4. Apply the materiality test to the sustainability issues potentially applicable to each industry sector;
  5. Rank the materiality of these issues within each industry and establish a threshold that defines which issues are key; and
  6. Create a tailored set of key performance indicators for the most material issues for each sector.  These KPIs should be rooted in three core principles:  simplicity, materiality, and transparency.

Lydenberg, Rogers, and Wood then apply their framework to hypothetical cases in six industries (airlines, automobiles, commercial banking, conventional electricity, paper, and diversified REITs).  In addition to this thought experiment, they repeatedly emphasize the exploratory nature of the exercise and the need for further cooperation in developing a “full-blown method and governance structure for identifying and providing guidance to corporations regarding KPIs.”

Some years ago, the Global Reporting Initiative (GRI) set the foundation for sector-based reporting by starting to develop sector supplements (15 now exist) to augment its universally applicable G3 core guidelines. Complementing these sector supplements, National Annexes connect global GRI Guidelines to the particularities of local policies, rules, and regulations, as well as cultural differences. Brazil is currently piloting a National Annex project.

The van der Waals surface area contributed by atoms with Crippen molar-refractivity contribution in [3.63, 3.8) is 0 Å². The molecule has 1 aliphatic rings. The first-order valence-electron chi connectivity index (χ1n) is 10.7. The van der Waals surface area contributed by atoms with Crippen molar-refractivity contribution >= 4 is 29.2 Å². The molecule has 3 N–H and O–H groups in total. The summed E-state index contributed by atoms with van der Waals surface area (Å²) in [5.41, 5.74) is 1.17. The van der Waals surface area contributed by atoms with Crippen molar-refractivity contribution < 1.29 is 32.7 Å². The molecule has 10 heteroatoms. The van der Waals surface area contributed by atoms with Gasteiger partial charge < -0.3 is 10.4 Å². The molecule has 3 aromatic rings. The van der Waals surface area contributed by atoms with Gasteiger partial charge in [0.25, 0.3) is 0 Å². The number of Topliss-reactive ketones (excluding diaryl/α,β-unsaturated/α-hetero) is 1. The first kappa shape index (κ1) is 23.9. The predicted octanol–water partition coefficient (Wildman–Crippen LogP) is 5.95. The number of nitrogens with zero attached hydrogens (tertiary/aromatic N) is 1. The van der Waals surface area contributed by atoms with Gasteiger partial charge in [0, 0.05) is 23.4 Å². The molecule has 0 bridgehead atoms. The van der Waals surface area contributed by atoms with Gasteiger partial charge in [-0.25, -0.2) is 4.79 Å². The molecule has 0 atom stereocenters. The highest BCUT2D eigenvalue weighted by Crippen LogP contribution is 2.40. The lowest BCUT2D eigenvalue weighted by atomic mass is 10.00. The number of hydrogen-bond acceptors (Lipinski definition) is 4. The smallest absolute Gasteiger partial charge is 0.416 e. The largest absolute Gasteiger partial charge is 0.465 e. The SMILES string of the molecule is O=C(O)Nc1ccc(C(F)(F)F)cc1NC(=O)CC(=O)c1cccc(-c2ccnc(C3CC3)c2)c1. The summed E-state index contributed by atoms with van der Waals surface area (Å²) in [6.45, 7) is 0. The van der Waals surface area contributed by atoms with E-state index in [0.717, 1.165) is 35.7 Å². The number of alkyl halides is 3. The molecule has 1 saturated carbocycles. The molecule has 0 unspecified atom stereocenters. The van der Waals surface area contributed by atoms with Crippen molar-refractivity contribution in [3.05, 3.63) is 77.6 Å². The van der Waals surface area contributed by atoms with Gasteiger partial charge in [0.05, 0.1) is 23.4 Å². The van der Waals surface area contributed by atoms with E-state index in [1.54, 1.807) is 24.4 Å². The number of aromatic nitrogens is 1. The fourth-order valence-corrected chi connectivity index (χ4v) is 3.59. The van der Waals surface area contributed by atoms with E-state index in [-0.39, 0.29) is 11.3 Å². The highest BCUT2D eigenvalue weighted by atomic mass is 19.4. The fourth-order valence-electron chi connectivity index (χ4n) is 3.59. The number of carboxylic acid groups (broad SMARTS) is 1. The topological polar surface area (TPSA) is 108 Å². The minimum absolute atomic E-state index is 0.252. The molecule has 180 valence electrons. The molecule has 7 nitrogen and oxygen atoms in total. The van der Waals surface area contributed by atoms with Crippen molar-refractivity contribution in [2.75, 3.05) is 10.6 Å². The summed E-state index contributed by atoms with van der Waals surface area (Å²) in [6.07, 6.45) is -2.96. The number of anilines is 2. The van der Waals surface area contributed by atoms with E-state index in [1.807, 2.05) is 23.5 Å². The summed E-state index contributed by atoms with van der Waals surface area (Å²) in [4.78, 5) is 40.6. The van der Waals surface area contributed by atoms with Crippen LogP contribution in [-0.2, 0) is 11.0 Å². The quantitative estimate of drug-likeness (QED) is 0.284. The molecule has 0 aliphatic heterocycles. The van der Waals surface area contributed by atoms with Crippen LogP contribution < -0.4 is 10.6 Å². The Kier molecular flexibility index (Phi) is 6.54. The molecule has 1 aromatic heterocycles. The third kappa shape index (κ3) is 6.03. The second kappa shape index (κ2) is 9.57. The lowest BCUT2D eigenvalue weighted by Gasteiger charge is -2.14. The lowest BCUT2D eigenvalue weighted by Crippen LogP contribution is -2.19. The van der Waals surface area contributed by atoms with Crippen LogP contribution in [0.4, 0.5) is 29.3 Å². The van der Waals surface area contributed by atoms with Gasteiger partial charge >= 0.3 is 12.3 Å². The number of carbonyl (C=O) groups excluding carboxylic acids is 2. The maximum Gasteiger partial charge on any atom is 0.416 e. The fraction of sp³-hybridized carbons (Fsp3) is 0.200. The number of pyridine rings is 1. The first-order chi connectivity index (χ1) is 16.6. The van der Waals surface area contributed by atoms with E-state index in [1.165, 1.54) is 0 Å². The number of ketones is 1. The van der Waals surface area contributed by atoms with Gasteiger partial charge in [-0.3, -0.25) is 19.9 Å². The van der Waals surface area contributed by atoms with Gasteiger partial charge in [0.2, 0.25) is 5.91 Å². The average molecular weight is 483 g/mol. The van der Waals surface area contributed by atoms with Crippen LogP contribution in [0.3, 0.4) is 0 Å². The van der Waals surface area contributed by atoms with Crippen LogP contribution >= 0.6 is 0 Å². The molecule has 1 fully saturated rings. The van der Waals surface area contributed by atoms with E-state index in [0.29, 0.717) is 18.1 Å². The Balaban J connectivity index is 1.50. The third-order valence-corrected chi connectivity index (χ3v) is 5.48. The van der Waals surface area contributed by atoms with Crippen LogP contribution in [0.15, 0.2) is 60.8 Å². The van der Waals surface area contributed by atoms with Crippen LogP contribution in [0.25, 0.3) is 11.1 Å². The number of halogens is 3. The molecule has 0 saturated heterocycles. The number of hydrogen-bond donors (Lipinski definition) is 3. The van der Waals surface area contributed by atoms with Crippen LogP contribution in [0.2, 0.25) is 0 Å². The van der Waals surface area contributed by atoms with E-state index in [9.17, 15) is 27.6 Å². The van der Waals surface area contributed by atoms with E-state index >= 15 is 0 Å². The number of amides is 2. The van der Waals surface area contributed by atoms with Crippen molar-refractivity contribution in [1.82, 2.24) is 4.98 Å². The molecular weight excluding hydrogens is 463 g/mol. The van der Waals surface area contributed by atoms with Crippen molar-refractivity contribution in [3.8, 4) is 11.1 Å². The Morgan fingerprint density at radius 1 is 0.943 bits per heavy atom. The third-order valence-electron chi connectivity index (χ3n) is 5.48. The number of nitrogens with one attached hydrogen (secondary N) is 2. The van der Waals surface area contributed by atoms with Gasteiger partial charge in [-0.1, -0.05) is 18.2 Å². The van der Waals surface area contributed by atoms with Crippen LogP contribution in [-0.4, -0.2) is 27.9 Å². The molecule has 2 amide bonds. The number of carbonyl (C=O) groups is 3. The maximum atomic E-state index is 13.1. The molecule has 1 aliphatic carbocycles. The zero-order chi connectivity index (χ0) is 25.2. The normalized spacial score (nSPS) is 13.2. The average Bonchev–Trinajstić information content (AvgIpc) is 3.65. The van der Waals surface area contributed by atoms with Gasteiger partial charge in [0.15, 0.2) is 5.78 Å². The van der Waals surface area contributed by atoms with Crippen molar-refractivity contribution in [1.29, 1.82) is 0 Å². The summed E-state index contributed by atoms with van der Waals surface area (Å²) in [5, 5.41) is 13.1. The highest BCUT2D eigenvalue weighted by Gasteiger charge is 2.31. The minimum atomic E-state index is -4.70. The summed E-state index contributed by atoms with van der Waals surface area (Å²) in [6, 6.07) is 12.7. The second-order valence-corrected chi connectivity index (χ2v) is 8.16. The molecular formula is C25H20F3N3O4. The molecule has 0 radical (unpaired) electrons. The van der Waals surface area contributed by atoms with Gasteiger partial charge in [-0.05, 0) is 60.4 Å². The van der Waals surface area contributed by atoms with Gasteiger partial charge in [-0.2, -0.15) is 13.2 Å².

Nowadays, with more than 3,000 companies voluntarily issuing sustainability reports and recent efforts promoting issuance of “One Report” to integrate financial and non-financial metrics, mandatory reporting is gaining traction.  In 2009, the GRI issued its Amsterdam Declaration calling upon the world’s governments to make sustainability reporting mandatory, following the lead of France and Sweden.  Meanwhile, in the U.S., in January 2010 the SEC released what many consider landmark guidance on corporate disclosure related to climate change.